When your loved one first becomes ill, your mind races. Sometimes you are instantaneously and unexpectedly thrust into the role of caregiver. You don’t know how to care for the sick person. You need information, and you’ll be inundated with lots of it. The trick is in finding solid, reliable information.
This article will be broken into two parts. The first part will focus on getting medical information from the medical professionals. The second part will focus on all other information.
Start with the source, the GP. If you are a caregiver, you’ll find it most efficient to be physically in the room during doctor visits. It starts with the General Practitioner.
Remember that the General Practitioner is not an expert on everything. Do not accept all of the information you get in the initial information gathering sessions with physicians as the gospel truth. There’s a reason you get sent to a specialist. A General Practitioner or Family Doctor treats the whole person. In the event of a serious illness, when you’ll be acting as a caregiver, that GP will send you on to a specialist who knows all of the in’s and out’s of a disease/ailment.
When you’ve come to a dead end with the General Practitioner, it’s time to jump a step higher. Ask him: if you had this problem, or if you’re loved on had this problem, whom would you see next. Since many doctors nowadays are part of a practice, their first instinct/instruction will be to recommend someone within their practices. That’s why it’s important for you to personalize/humanize the situation again and again. You don’t want to know who works in the office next to your GP. You want to know the BEST person to treat the illness.
Time for Research. After you’ve gotten the GP’s recommendation, look up that specialist on the Internet. What you read should make you feel confident. While you are reading, you may see other doctors/professionals listed again and again. Make note of those in the event you want a second opinion or if you don’t hit it off with the specialist your GP has recommended.
You’ve Found a Specialist
Gathering Information. The Specialist will want all of the lab work, previous doctor reports, xrays and the like. As you gather information, you’ll probably learn a great deal. Your loved one may have left out this or that piece of information initially. You may not have seen the results of blood work done during the last regular exam. When someone becomes seriously ill, however, those tests may take on a new meaning.
Have the GP and labs give you all of the information initially. Photocopy it all for the Specialist. Now you both will be on the same page, sharing the same information about the person who is ill. Put your information in a binder in chronological order with the most recent information first.
Check out the Physician’s Office. When you arrive at the Specialist’s office, you’ll probably see lots of pamphlets and maybe even specialty magazines on the illness. Gather up any written materials you can. If you see magazines of interest, jot down the name to research more later.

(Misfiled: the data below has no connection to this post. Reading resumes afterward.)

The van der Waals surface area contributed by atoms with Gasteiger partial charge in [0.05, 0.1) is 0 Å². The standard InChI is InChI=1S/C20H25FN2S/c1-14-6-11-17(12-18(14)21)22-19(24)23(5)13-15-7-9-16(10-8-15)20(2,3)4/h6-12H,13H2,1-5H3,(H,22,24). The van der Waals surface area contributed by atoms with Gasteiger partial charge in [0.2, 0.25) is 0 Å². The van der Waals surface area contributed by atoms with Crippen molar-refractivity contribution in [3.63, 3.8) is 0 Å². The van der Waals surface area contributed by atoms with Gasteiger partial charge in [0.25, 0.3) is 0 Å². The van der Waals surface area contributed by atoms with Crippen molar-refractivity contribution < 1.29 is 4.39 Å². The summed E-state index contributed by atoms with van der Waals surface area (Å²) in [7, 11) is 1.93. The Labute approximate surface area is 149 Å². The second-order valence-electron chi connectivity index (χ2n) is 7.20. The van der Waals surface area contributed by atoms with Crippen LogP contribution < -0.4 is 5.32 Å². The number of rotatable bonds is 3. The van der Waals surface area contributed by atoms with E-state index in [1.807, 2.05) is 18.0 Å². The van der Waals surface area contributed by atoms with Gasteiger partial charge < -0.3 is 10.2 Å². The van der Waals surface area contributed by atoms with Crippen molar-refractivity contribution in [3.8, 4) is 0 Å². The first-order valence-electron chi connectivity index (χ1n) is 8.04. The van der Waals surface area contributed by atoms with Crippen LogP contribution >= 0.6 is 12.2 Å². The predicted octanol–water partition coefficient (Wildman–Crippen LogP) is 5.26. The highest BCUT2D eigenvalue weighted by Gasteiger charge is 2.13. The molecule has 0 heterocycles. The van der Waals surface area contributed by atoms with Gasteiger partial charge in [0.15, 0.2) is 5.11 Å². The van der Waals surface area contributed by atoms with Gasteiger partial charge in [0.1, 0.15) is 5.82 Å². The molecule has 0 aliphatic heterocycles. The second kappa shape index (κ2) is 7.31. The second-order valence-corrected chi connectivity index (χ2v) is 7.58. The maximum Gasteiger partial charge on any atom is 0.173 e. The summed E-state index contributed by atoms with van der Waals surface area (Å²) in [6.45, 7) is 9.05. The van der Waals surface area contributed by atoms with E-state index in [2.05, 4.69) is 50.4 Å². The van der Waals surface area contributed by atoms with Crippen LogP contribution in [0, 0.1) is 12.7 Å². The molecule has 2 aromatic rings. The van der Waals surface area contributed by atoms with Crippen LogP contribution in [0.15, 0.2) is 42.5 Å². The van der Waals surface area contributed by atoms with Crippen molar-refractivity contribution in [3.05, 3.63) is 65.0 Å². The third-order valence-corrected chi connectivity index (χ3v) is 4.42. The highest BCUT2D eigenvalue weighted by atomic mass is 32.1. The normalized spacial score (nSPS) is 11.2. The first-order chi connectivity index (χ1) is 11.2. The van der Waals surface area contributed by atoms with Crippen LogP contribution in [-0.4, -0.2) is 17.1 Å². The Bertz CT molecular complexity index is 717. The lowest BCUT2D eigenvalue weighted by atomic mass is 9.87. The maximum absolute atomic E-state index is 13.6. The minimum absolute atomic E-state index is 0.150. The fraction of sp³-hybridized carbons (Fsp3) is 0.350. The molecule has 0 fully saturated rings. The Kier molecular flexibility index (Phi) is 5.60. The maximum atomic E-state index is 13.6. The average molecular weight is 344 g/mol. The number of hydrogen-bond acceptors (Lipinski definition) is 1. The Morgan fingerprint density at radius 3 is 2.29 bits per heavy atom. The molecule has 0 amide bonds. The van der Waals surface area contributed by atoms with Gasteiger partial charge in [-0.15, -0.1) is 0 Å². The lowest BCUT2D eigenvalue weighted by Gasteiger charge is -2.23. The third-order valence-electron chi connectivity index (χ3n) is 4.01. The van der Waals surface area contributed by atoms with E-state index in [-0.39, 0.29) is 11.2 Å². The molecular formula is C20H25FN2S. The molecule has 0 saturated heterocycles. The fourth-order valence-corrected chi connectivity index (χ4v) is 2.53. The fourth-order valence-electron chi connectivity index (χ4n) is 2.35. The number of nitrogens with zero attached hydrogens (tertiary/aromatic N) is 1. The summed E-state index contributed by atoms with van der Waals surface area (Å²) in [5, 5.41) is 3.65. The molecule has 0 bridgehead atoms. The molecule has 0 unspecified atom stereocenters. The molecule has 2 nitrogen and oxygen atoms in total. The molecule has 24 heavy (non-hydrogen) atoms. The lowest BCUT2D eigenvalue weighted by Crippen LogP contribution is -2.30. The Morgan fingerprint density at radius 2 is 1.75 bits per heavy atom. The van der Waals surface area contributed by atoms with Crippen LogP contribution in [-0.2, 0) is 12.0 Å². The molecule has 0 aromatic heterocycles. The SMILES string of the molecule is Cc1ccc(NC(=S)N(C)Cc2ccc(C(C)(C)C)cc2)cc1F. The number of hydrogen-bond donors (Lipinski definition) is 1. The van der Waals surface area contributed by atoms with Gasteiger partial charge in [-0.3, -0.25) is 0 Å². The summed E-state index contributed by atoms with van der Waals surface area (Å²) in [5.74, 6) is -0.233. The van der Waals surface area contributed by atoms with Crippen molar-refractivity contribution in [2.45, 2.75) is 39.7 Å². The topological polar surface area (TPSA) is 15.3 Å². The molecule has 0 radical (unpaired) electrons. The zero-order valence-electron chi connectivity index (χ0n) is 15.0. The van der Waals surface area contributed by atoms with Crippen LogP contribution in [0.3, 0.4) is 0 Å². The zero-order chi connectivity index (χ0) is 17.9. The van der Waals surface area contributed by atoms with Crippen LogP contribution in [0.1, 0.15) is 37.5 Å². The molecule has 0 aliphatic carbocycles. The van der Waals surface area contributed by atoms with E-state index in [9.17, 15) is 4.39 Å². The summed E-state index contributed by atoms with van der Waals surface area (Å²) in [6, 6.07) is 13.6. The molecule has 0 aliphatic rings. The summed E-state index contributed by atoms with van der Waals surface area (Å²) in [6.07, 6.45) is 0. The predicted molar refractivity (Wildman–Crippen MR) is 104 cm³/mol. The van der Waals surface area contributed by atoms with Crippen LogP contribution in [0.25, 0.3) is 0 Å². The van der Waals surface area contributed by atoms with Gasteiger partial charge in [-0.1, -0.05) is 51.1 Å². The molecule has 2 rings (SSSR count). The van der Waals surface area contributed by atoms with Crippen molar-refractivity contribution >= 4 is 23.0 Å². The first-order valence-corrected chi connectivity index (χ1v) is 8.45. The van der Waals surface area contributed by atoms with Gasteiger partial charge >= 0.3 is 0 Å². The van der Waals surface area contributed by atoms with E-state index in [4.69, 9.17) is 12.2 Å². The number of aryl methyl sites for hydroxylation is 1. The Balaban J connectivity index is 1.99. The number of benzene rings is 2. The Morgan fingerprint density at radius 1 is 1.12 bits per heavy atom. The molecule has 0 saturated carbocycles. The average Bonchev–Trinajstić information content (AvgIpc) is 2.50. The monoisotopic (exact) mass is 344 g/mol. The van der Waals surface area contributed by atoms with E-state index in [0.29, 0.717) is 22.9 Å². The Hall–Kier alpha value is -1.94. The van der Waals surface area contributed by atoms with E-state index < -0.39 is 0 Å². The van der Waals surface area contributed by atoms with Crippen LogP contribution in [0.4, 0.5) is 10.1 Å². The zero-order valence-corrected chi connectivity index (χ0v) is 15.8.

Ask Questions. Go over issues and questions with your loved one before seeing the doctor. Write them down and keep them in the binder you have set up.
While you want to let the patient have as much control as he can handle, there’s a reason you are in the room as the caregiver. If the person forgets questions he wants answered, chime in.
Take notes as your loved one asks questions. Patients, especially those facing serious illness, don’t always hear what the doctor says. Even if the person seems cool, collected and rational he may be in denial or shock in the beginning. Since this is when medical professionals give the most information, it’s essential for you to become the other set of ears. You’ll help the person you’re caring for, but you’ll help yourself even more as you get deeper into the caregiver position.
Watch the patient’s body language for clues of information. Your loved one may not be telling you all of his worries and fears. Watch how he discusses things with the doctor. You may see concerns you haven’t noticed at home. It’s one more piece of information you’ll need as a caregiver.
More tests, more lab work, etc. Odds are the Specialist will do follow up work. Doctors have their own common language few of us understand. As the caregiver, you must ask questions you wouldn’t ask for yourself if you were the patient. When the doctor is ordering follow-up tests and labs, find out why specifically. Ask him what he’s trying to determine with the various tests. This will give you more information on the illness itself. Maybe he’s checking the blood work for calcium because the lack of calcium plays a significant role in the disease.
Ask the Specialist how you can get a copy of the additional tests for the binder you’re building. If he says he’ll get it and forward it to you, make sure you follow up. Dollars to donuts, you’ll never see a copy of those tests unless you ask for it several times.
Use the Specialist as a first resource. Before you leave this initial visit, ask the doctor and the care staff (who may actually have more hands-on info than the doctor) where you can get more information on the illness. This will point you to the best information since these people have dealt with this problem again and again.
Get the names of national organizations as well as local support groups. All of this information will be invaluable to you as a caregiver. When you’ve developed these leads, you’ll be ready for the next steps in helping your loved one cope with the illness.
For more information, see Part Two of this article—
Caregiving: When Your Elderly Loved One is Ill.How to Get the Information You Need (Part Two, of a two-part article).